Are you interested in becoming a caregiver? Apply Now »
Share:

Pneumonia: Making the Most of At-Home Recovery

You have a senior with pneumonia who is about to be sent home to recover, and you are worried. Changes to healthcare laws now allow penalties to be levied on hospitals with high readmission rates for a number of illnesses, including pneumonia, and because this person is over 65, her risk of readmission is greatly increased. A greater concern for you, though, is that the mortality rate for seniors with pneumonia is significantly greater than that in the younger population. Quite simply, her recov

Published: May 28, 2014

Pneumonia: Making the Most of At-Home Recovery

You have a senior with pneumonia who is about to be sent home to recover, and you are worried. Changes to healthcare laws now allow penalties to be levied on hospitals with high readmission rates for a number of illnesses, including pneumonia, and because this person is over 65, her risk of readmission is greatly increased. A greater concern for you, though, is that the mortality rate for seniors with pneumonia is significantly greater than that in the younger population. Quite simply, her recovery is critical, and you want to ensure she has every resource available to her for a successful recovery at home.

There are many reasons seniors need to be readmitted to the hospital for conditions like pneumonia, and some of these factors are controllable. Studies indicate that seniors who live alone are particularly vulnerable to suffering from a reinfection that requires re-admittance to the hospital. They may not eat properly because they have no energy to shop for or prepare food, or they may not have an appetite. Because they may be sleeping most of the time, they may not be aware that their symptoms are worsening or have the energy to see their primary care physician for follow-up. Having a continuum of care to support these seniors once they leave the hospital can be critical to success.

While there are very clear guidelines many hospitals are using to help their patients successfully recover at home, often these seniors are unable to follow through with the medical professionals’ instructions without assistance. In-home care can provide the additional support these recovering seniors need. Our specially trained caregivers, the people we refer to as Comfort Keepers®, can provide that critical link between the senior and the senior’s family and physicians.

Our Comfort Keepers can help the senior transition to home by shopping so there is adequate food in the house and can help the senior meet his or her dietary requirements through meal planning and preparation and by helping the senior to stay hydrated. They can also support the senior and help him or her be compliant with medical instructions through medication reminders and by providing transportation to and from follow-up appointments with the family physician.

By closely monitoring the seniors under their care, Comfort Keepers can identify when symptoms are worsening and can alert their supervisors and the seniors’ families of the changing situation. They also help alleviate depression, which has been shown to decrease rates of readmission, through meaningful interaction with the seniors under their care and help them move about the home to reduce the risk of falls. Most importantly, our Comfort Keepers are able to assist recovering seniors with daily activities so they can focus on getting better and their families can have peace of mind knowing their loved ones are being cared for and supported.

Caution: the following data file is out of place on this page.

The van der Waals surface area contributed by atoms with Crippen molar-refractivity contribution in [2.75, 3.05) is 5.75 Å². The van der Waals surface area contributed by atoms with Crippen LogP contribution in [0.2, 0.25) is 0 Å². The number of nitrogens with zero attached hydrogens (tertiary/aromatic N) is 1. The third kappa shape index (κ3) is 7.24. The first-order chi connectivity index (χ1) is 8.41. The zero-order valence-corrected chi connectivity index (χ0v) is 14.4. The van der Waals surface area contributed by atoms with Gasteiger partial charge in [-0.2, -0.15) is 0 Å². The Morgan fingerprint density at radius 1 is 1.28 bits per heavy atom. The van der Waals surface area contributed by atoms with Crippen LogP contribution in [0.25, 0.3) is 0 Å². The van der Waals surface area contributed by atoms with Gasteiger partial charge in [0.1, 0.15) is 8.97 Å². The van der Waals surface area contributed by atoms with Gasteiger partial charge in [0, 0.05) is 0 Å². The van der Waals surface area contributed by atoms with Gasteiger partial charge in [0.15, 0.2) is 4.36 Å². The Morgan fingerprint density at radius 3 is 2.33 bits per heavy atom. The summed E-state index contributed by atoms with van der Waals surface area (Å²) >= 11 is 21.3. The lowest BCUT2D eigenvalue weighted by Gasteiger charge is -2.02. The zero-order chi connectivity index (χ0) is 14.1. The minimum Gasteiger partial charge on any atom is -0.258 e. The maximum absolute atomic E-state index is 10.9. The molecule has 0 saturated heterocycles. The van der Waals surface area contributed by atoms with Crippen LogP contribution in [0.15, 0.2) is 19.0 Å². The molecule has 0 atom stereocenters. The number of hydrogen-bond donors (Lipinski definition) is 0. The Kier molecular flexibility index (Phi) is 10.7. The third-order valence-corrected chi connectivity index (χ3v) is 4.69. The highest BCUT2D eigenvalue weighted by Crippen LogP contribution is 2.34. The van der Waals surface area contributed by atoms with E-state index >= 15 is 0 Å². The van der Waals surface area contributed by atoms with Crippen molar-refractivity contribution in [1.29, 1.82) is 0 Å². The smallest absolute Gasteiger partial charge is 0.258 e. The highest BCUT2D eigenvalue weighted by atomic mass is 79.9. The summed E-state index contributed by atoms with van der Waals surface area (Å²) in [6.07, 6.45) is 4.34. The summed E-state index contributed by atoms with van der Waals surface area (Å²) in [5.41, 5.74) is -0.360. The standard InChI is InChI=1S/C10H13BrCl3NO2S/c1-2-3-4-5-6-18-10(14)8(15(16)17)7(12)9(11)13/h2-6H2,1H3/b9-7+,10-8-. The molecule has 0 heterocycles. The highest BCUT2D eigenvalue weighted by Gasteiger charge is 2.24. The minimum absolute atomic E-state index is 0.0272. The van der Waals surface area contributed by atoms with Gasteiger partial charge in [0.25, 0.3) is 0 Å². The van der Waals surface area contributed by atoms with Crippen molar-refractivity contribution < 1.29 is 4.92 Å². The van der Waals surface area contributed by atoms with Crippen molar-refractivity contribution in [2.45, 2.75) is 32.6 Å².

References

Oh, J. (September 21, 2011). 10 Proven Ways to Reduce Hospital Readmissions. Becker’s Infection control & Clinical Quality. Retrieved from http://www.beckershospitalreview.com/quality/10-proven-ways-to-reduce-hospital-readmissions.html

File, T. M. (September 16, 2013). Reducing readmissions in community-acquired pneumonia. Physicians Weekly. Retrieved from http://www.physiciansweekly.com/community-acquired-pneumonia-readmissions/

Medline Plus. (February 3, 2014). Pneumonia—adults—discharge. Retrieved from http://www.nlm.nih.gov/medlineplus/ency/patientinstructions/000017.htm

Podolsky, S. H. (December 2005).The Changing Fate of Pneumonia as a Public Health Concern in 20th-Century America and Beyond. Am J Public Health, 95(12), 2144–2145. doi:10.2105/AJPH.2004.048397. Retrieved from http://www.ncbi.nlm.nih.gov/pmc/articles/PMC1449499/.

Robert Wood Johnson Foundation. (February 2013). The revolving door: A report on U.S. hospital readmissions. Retrieved from http://www.rwjf.org/content/dam/farm/reports/reports/2013/rwjf404178.

Silow-Carroll, S., Edwards, J.N., and Lashbrook, A. (April 2011). Reducing hospital readmissions: Lessons from top-performing hospitals. The CommonWealth Fund Synthesis Report. Retrieved from http://www.commonwealthfund.org/~/media/Files/Publications/Case%20Study/2011/Apr/1473_SilowCarroll_readmissions_synthesis_web_version.pdf

Share:

Like a member of our own family.

That's how we treat every person in our care. Our caregivers have a passion for
what they do, and are carefully selected and trained to meet your unique needs.
That's the Comfort Keepers difference.

  • Contact Local Office
  • Things to Know - Comfort Keepers
  • In-Home Care Brochures Comfort Keepers
Vet Fran  Franchise 500  World Class Franchise NBRI Circle of Excellence Award